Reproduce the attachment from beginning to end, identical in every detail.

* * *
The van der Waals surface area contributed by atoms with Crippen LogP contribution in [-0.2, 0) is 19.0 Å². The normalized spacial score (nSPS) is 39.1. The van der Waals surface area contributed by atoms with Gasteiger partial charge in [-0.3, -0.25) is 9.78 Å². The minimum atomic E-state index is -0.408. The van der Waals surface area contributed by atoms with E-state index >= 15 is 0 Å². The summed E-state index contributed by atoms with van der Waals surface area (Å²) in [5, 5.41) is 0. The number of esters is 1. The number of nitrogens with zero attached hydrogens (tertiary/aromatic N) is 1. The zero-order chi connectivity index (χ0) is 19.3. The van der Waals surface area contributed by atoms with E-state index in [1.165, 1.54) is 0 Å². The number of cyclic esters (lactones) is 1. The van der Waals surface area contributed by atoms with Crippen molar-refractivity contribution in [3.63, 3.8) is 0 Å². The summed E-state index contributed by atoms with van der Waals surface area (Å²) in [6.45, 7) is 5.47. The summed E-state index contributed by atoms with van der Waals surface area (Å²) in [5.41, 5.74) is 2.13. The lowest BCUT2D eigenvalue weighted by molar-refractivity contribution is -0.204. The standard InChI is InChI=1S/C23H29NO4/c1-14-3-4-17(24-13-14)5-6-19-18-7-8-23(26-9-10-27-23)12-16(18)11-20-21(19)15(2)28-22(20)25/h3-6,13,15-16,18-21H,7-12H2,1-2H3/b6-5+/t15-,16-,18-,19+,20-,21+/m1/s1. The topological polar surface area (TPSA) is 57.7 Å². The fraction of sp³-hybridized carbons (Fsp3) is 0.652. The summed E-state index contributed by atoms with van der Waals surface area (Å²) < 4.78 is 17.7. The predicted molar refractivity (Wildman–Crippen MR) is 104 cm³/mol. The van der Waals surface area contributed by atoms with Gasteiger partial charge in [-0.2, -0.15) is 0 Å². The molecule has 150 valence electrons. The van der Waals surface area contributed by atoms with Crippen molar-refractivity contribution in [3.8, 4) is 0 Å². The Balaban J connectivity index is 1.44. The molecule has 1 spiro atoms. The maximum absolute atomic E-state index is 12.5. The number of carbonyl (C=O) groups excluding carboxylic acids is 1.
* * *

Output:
The van der Waals surface area contributed by atoms with Crippen LogP contribution in [-0.2, 0) is 19.0 Å². The normalized spacial score (nSPS) is 39.1. The van der Waals surface area contributed by atoms with Gasteiger partial charge in [-0.3, -0.25) is 9.78 Å². The minimum atomic E-state index is -0.408. The van der Waals surface area contributed by atoms with E-state index >= 15 is 0 Å². The summed E-state index contributed by atoms with van der Waals surface area (Å²) in [5, 5.41) is 0. The number of esters is 1. The number of nitrogens with zero attached hydrogens (tertiary/aromatic N) is 1. The zero-order chi connectivity index (χ0) is 19.3. The van der Waals surface area contributed by atoms with E-state index in [1.165, 1.54) is 0 Å². The number of cyclic esters (lactones) is 1. The van der Waals surface area contributed by atoms with Crippen molar-refractivity contribution in [3.63, 3.8) is 0 Å². The summed E-state index contributed by atoms with van der Waals surface area (Å²) in [6.45, 7) is 5.47. The summed E-state index contributed by atoms with van der Waals surface area (Å²) in [5.41, 5.74) is 2.13. The lowest BCUT2D eigenvalue weighted by molar-refractivity contribution is -0.204. The standard InChI is InChI=1S/C23H29NO4/c1-14-3-4-17(24-13-14)5-6-19-18-7-8-23(26-9-10-27-23)12-16(18)11-20-21(19)15(2)28-22(20)25/h3-6,13,15-16,18-21H,7-12H2,1-2H3/b6-5+/t15-,16-,18-,19+,20-,21+/m1/s1. The topological polar surface area (TPSA) is 57.7 Å². The fraction of sp³-hybridized carbons (Fsp3) is 0.652. The summed E-state index contributed by atoms with van der Waals surface area (Å²) < 4.78 is 17.7. The predicted molar refractivity (Wildman–Crippen MR) is 104 cm³/mol. The van der Waals surface area contributed by atoms with Gasteiger partial charge in [-0.2, -0.15) is 0 Å². The molecule has 150 valence electrons. The van der Waals surface area contributed by atoms with Crippen molar-refractivity contribution in [3.8, 4) is 0 Å². The Balaban J connectivity index is 1.44. The molecule has 1 spiro atoms. The maximum absolute atomic E-state index is 12.5. The number of carbonyl (C=O) groups excluding carboxylic acids is 1.